Moscow — Russia wants to build a long-term relationship with Saudi Arabia and the broad OPEC alliance once their pact to restrict oil supplies expires, energy minister Alexander Novak said in an interview with S&P Global Platts.
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The world's largest producer of crude is reining in its output as part of a deal first agreed in 2016 with OPEC and a Russia-led group of smaller producers to withdraw 1.8 million b/d from global supply.
Novak consented to extend the pact through 2018 last December, from the previous deadline of the end of March, and co-chairs, alongside Saudi energy minister Khalid al-Falih, the coalition's influential market monitoring committee.
The coalition members are increasingly talking about future cooperation after the deal expires, and Russia and Saudi Arabia are already working closer in a number of areas.
Last year, the two countries established a $1 billion fund to invest in joint energy projects, including in oil services and petrochemicals. They are also discussing gas projects, after Russia's Yamal LNG project was launched in the Arctic.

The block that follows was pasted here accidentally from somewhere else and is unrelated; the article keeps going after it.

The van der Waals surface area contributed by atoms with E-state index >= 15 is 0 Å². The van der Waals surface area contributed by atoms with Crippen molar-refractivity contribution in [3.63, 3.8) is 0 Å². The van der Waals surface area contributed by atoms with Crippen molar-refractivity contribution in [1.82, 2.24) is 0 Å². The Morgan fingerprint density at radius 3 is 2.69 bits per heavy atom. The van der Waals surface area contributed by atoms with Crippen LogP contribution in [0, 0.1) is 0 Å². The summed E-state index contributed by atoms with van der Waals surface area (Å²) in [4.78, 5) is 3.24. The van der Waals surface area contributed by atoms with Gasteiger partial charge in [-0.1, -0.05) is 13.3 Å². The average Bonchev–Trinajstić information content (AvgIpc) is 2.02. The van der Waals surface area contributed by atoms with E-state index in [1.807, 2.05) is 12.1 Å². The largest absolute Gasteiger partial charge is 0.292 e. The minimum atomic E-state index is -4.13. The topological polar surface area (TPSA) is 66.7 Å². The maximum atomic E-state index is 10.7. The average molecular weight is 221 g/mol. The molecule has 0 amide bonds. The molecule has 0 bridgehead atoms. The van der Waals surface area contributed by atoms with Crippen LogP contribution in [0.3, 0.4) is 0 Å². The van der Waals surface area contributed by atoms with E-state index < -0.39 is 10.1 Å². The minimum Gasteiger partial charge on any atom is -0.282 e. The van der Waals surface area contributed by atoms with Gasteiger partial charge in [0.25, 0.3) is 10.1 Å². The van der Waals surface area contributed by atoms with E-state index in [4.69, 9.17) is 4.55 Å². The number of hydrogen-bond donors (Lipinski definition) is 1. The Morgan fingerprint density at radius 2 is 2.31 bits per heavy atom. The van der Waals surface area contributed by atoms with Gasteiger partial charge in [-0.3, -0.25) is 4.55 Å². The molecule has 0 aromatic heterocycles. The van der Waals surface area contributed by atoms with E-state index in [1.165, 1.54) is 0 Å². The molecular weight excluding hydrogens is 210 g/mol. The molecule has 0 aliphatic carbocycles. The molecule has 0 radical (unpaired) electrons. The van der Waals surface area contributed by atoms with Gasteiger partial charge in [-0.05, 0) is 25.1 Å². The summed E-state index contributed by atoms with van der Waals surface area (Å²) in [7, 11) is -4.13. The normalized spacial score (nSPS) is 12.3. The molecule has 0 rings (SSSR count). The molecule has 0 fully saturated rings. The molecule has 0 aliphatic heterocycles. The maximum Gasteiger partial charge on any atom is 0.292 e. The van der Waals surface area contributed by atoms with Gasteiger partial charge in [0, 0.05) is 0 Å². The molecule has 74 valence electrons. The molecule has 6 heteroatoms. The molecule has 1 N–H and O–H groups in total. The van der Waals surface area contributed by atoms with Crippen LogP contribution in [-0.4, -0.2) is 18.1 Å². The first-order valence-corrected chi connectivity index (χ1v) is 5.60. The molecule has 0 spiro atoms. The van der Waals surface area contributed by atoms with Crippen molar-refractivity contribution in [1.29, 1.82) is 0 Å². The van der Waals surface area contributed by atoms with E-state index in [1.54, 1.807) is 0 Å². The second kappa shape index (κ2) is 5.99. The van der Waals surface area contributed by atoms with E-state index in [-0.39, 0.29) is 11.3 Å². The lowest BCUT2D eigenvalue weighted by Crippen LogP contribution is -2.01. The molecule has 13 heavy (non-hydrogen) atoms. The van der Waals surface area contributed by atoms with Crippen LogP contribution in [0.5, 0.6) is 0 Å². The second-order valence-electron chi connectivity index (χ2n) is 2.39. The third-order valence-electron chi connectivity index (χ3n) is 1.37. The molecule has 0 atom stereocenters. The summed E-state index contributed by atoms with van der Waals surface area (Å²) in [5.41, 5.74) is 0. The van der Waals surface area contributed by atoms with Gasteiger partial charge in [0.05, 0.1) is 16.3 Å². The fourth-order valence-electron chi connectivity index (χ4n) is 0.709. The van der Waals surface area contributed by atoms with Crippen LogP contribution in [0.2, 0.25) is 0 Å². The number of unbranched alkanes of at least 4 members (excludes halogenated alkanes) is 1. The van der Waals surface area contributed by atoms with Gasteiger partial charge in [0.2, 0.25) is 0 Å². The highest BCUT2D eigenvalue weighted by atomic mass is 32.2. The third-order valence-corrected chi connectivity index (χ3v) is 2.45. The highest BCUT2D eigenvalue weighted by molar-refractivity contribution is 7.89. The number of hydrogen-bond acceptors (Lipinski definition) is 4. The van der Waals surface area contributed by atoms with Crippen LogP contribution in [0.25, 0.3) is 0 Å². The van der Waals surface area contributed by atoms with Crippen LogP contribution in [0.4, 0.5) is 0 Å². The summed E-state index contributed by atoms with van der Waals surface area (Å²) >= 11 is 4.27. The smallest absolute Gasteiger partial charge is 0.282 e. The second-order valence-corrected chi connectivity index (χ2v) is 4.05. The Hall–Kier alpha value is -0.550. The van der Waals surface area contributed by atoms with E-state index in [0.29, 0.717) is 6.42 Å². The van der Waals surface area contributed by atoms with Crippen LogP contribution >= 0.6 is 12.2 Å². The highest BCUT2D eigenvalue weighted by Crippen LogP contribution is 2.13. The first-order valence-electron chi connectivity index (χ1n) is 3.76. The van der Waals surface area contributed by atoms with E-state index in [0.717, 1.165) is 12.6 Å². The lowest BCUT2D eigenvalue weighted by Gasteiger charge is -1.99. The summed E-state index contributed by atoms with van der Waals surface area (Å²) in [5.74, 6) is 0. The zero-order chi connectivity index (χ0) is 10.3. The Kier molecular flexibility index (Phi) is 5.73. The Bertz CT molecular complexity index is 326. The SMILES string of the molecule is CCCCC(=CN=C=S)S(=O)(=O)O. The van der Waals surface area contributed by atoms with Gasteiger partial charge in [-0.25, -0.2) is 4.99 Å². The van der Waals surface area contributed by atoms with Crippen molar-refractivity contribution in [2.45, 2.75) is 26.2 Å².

While some analysts question the stability of the relationship between the world's two biggest oil producers, which are likely to start competing for the markets again sooner or later, Novak said he did not see the grounds for such concerns.
"We understand that global demand for oil will continue to grow rapidly and this demand will need to be met, so we will likely need to work together, including on upstream technology and joint projects to meet this growing demand," Novak said.
The energy minister is meeting his Saudi counterpart in Riyadh as part of an energy symposium for the International Energy Forum this week. This is their third meeting already this year, with bilateral talks in Riyadh set to involve discussions around Saudi Aramco.
"Taking into account the current political and economic relationship and projects that we're considering, I think our relationship will be of long-term nature," he said.
The comments echoed those by Falih in late January, who said he believes that the relationship between Russia and Saudi Arabia will continue for "decades and generations."
Oil prices have climbed almost 20% to over $60/b since Russia surprised many analysts by entering into the agreement with the Vienna-based group and cooperation between the 14 OPEC and 10 non-OPEC countries is expected to continue even after the historic deal ends.